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Analog Playback
Topic: Working a Vein

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Posted by Romy the Cat on 10-18-2013

I got emails today pointing at some forum at LinkedIn. In there somebody named Patrick Mattucci – “Senior Systems Designer at Hi-Fi Sales Company” asked an interesting question:

“How would the Analog Enthusiasts among us rate today's latest turntables with the great vintage turntables of the 70's and 80's in terms of performance, build quality and cosmetics? Additionally, how would you rate modern tonearms and cartridges with the great/legendary arms and cartridges of the 70's and 80's. Last but not least, if you feel there really are no significant differences in terms of performance or materials use, please feel free to say so.”

Patrick Mattucci looks like a marketing guy and he care about build quality and cosmetics and would like to know if the today chrome bumpers are still shiny and find right reflection in the feeble minds of audio sufferers. He also does ask about performance and it presumes sound, I guess…

 It is not so simple question to ask and not so simple questing to answers. Of cause I am not deaf and I would not worship much of contemporary-made flashy crap. I also would not worship blindly some vintage gear. I rather would like to talk about a matrix for this conversation and if this question ever might have a “correct” answer.

Yes, much of the high performance of today top flying turntables and tonearms mostly is based upon fraudulent or uninformed marketing, in sole cases by industry and in some cases by the users themselves. Some kind of a guy who made a lot of money by running car dealership of performing cosmetic surgery end up to fill empty-nested and have some cash to spend.  He builds a dedicated listening room, dump let say a first half million dollars to   some kind of equipment and end up with $50K-$150K contemporary tunable that has a good industry buzz. The guy himself has very little, even conceptual, understanding neither sound not audio, has dreadful sound in his listening room generally but he (or she) has a bug mouth and love to run across internet and to pontificate how great his turntable (tonearm, automobile, gold club, garden sprinkler… etc) is.  The industry of cause pumper those people and they are the thru commodity of the industry.  I know that 20 years back the name/phone of those “indomitable” people were sold by audio sell people to each other, nowadays they indomitable are run free and well exposed over the Internet prairies…

The reasons I bring it up is because when we think about comparing the best of today and best from the past we need not to look at the general level of design and implementation but rather about the very pinnacle of what is possible, sonic and performance pinnacle – and this is NOT SO EASY.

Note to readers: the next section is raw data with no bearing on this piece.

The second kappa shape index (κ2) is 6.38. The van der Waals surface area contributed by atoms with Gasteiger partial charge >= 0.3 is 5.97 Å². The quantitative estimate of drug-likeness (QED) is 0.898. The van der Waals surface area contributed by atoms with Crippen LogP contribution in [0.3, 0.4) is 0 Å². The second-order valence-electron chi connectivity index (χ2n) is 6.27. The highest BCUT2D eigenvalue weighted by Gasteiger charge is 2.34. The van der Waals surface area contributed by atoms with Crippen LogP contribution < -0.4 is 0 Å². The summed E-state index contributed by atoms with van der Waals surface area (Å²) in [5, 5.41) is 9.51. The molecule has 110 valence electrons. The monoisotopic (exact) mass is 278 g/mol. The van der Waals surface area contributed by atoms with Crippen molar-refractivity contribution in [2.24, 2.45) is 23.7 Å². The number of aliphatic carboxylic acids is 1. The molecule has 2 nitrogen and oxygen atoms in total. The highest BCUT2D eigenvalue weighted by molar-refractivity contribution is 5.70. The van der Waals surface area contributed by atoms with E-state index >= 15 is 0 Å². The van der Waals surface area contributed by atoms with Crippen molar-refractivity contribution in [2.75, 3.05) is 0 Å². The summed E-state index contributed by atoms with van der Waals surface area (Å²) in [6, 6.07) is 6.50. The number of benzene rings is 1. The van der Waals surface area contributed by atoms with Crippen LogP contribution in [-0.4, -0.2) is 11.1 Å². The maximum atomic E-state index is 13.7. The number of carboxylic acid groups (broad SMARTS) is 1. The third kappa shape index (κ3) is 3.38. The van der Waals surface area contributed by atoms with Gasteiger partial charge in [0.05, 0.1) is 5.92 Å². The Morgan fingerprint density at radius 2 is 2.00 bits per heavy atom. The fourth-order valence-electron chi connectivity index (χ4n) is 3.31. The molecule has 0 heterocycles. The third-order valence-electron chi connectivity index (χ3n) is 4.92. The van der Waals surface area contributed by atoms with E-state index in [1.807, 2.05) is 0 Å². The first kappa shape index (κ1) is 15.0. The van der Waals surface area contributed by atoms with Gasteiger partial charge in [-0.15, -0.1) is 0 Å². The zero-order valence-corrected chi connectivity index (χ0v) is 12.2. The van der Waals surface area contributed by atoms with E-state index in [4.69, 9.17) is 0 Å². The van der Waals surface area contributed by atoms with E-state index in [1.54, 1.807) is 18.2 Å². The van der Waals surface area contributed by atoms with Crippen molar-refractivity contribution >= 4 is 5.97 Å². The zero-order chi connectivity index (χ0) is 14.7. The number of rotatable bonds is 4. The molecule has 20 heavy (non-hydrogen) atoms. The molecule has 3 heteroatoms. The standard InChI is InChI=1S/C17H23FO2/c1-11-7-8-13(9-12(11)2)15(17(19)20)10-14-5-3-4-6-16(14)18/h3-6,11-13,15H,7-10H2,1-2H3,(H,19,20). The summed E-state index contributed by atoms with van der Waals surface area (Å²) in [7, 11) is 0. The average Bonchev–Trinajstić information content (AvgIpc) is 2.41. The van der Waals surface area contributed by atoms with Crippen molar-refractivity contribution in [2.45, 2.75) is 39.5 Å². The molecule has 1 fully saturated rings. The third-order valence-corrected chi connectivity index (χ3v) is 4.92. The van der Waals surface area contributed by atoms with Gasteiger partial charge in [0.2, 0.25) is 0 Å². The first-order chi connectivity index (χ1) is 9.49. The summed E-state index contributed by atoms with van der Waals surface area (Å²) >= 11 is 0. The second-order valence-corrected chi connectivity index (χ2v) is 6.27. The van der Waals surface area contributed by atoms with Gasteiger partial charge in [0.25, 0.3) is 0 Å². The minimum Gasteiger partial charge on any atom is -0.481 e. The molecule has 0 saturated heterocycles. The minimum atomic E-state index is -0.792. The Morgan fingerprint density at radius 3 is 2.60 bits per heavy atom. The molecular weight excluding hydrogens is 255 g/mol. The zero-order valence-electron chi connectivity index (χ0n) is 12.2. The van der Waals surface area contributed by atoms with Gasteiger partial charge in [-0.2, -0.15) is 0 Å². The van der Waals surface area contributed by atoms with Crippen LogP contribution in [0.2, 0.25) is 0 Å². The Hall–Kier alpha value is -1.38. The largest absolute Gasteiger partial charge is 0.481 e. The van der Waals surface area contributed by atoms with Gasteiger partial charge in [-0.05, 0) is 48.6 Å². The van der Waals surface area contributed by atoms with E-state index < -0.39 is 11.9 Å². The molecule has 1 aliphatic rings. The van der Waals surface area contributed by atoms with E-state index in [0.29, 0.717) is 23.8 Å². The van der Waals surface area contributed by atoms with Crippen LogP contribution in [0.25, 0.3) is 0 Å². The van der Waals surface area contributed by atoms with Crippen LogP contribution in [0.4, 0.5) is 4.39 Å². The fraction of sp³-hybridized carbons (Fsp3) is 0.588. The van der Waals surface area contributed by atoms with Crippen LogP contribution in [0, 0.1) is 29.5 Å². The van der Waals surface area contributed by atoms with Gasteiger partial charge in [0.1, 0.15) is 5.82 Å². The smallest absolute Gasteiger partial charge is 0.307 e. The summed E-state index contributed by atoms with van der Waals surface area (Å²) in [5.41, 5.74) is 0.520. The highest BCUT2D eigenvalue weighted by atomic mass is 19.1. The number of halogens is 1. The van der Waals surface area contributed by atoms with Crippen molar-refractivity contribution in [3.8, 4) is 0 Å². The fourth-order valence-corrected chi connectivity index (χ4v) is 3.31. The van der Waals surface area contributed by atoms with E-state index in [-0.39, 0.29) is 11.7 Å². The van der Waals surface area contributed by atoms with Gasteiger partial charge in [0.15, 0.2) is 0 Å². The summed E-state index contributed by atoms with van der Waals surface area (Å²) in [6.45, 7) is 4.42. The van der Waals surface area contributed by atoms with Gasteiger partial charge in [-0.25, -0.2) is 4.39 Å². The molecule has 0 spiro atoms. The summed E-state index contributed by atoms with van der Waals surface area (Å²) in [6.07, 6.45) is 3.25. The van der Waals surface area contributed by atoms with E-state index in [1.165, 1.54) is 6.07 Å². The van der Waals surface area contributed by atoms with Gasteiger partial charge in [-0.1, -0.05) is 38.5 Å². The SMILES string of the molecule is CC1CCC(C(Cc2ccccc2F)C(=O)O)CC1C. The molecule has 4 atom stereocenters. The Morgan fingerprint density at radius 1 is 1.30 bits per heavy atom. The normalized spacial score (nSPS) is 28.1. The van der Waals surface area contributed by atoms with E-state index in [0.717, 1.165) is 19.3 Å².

Where the sonic and performance turntable pinnacle might be found today? Dealers nowadays do not have more or less proper setup systems to demonstrate turntables at their best. The shows are of cause out of question as well. Manufacturers generally are unfortunately do not have many options to demonstrate own turntables. Some who do have opportunity do not have understanding how to do it of generally limited in their general audio sensibility or audio cultural development.  Reviews are famous for having very purely performing installation, which is understandable in their fast food environments. So, were today the analog best would come from, would it be best vintage turntable or best contemporary turntables?  This is very complicated question.

You see, turntables are very difficult. It is not easy to set it up to do its best and then you begin to get that “last exhale” form a TT. Let pretend that you have some kind of super-duper today TT for $250K with atomic clock that controls the TT’s motor, the one that the designer stolen from Baikonur Cosmodrome, the platter is floating in the antigravity field, ignited but TCP/IP connected antimatter…you got the drift…. Let pretend that this TT does wonderful and on other side we have let say vintage, Japanese made American Sound TT.  The best TT in own class will do fine across the board and to push then into advantages mode a user need to go for impose to the TTs under question to some VERY advance demands: let say to observe what quality of vowels the turntables produce at 15Hz region. The people who do it understand that it require an enormous efforts and could not be done “as is”. In some case it might be good 10-15 year project, unit a person “get” what need to be heard and how to facilitate the experiment.  Ironically the people who do go there… do not talk a lot, because multiple reasons. So, the question still would be pending: what TT is better the atomic clock TT or the vintage mastodon...